Galileo’s Pavilion by Sunlite Science and Technology, Inc. and Studio 804, Inc.
Sunlite Science & Technology utilized LED modules and fiber optic cable to create the custom lighting piece for Studio 804, Inc.’s Galileo Pavilion on the Kansas Johnson County Community College (JCCC) campus. The Galileo Pavilion houses two classrooms, a student lounge and serves as a teaching tool to any passerby who wanders in. Beyond the unique lighting system, the building includes three green walls, a wind turbine, and forty four photovoltaic panels that illustrate the commitment by the junior college to sustainable buildings and design.
“The entire building was designed to take advantage of sun throughout the day, however once the sun set the custom light fixtures created a representation of the starry night sky. Using Leo Villareal’s Microcosm at the Nerman as precedent, the light fixture, Constellation, will not only represent the starry night sky but continue the same characteristics of pin point lights into the project,” said Thomas Nguyen, architect intern at Beck Group in Dallas, TX and University of Kansas Studio 804 graduate.
Sunlite was able to adapt its LED to Fiber Optic coupling techniques, from previously designing boroscopes, to achieve over 50% coupling efficiency for the Studio 804 desired design – one of the highest coupling the efficiencies for LED to Fiber currently on the market. The custom light in the main student lounge houses 64 high powered LED modules and the two vestibule each house panels containing 12. Each LED module has an efficacy reaching 70 lm/W. And all 88 modules when coupled with the fibers provide 5,280 Lumens with a 50,000 hour warranty. Sunlite's SunStip40 48” and 24" LED strips in cool white were also utilized as the green wall lighting system for the pavilion to aid in photosynthesis. Each SunStrip40 module has an efficacy reaching 73 lm/W with a 50,000 hour warranty.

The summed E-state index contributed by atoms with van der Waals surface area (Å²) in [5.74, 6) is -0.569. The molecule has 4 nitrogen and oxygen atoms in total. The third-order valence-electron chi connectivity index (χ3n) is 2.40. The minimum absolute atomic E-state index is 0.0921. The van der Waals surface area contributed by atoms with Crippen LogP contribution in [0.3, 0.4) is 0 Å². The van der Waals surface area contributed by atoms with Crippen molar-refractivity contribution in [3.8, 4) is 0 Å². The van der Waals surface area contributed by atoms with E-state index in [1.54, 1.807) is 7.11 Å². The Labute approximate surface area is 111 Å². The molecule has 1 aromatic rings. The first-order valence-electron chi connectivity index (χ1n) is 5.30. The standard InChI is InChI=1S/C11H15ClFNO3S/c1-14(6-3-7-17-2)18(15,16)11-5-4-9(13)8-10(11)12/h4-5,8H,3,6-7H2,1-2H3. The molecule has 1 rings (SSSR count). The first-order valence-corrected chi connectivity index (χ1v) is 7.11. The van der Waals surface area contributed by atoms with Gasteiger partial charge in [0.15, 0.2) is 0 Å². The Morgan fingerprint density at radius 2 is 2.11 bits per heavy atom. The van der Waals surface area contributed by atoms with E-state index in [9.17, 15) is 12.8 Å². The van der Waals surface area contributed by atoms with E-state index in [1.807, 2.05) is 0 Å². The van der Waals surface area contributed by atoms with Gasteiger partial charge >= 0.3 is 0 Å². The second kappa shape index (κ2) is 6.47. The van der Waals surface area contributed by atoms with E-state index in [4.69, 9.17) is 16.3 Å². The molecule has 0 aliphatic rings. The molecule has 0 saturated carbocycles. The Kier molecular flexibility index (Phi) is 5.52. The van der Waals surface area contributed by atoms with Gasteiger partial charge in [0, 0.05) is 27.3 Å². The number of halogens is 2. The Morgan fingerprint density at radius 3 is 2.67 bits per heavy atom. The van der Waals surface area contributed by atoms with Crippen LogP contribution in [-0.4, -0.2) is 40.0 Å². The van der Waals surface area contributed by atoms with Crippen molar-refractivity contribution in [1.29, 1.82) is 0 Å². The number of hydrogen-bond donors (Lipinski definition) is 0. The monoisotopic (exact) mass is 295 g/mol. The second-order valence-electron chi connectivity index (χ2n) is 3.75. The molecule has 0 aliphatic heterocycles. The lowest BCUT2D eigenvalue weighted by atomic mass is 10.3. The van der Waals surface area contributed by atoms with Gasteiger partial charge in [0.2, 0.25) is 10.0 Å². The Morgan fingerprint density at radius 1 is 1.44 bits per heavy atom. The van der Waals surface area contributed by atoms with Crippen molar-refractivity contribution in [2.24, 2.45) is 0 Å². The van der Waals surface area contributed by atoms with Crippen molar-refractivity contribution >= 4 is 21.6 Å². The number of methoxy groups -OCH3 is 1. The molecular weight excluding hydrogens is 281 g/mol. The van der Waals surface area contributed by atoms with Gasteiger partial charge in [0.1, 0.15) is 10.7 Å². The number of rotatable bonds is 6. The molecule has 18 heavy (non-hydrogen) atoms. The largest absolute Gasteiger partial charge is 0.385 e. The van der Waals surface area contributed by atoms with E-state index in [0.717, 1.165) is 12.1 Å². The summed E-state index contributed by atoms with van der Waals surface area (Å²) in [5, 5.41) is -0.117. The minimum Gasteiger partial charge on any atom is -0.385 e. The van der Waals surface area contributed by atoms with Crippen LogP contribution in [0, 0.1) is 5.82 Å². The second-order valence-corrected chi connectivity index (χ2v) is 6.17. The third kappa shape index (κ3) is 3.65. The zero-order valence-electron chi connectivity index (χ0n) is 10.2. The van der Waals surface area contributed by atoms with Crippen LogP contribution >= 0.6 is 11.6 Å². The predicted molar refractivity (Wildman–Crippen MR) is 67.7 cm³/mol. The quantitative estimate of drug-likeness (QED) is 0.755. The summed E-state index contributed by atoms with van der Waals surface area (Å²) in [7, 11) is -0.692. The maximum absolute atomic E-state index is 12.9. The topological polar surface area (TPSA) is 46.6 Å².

“Without Sunlite technology incorporated into the design at Johnson County Community College’s living walls we [Studio 804, Inc.] never would have been able to achieve the quality of lighting we needed and most likely would have had to cut way back on the entire concept,” said Dan Rockhill, executive director of Studio 804 and J. L. Constant Distinguished Professor of Architecture at the University of Kansas.
“The LED lights have significantly impacted the plant growth and fullness in the Living Wall installations,” said Katie Sadler, greenhouse manager at the University of Kansas department of ecology and evolutionary biology. “The plants have responded very positively to the quality and high intensity of the lights with increased health and vigor of the plants, which has resulted in increased plant growth and fullness of the installation.”
Studio 804, Inc. is a not-for-profit corporation committed to the continued research and development of sustainable, affordable, and inventive building solutions. The organization is a comprehensive learning opportunity for graduate students at the University of Kansas School of Architecture, Design and Planning by sending students through the experience of design/build.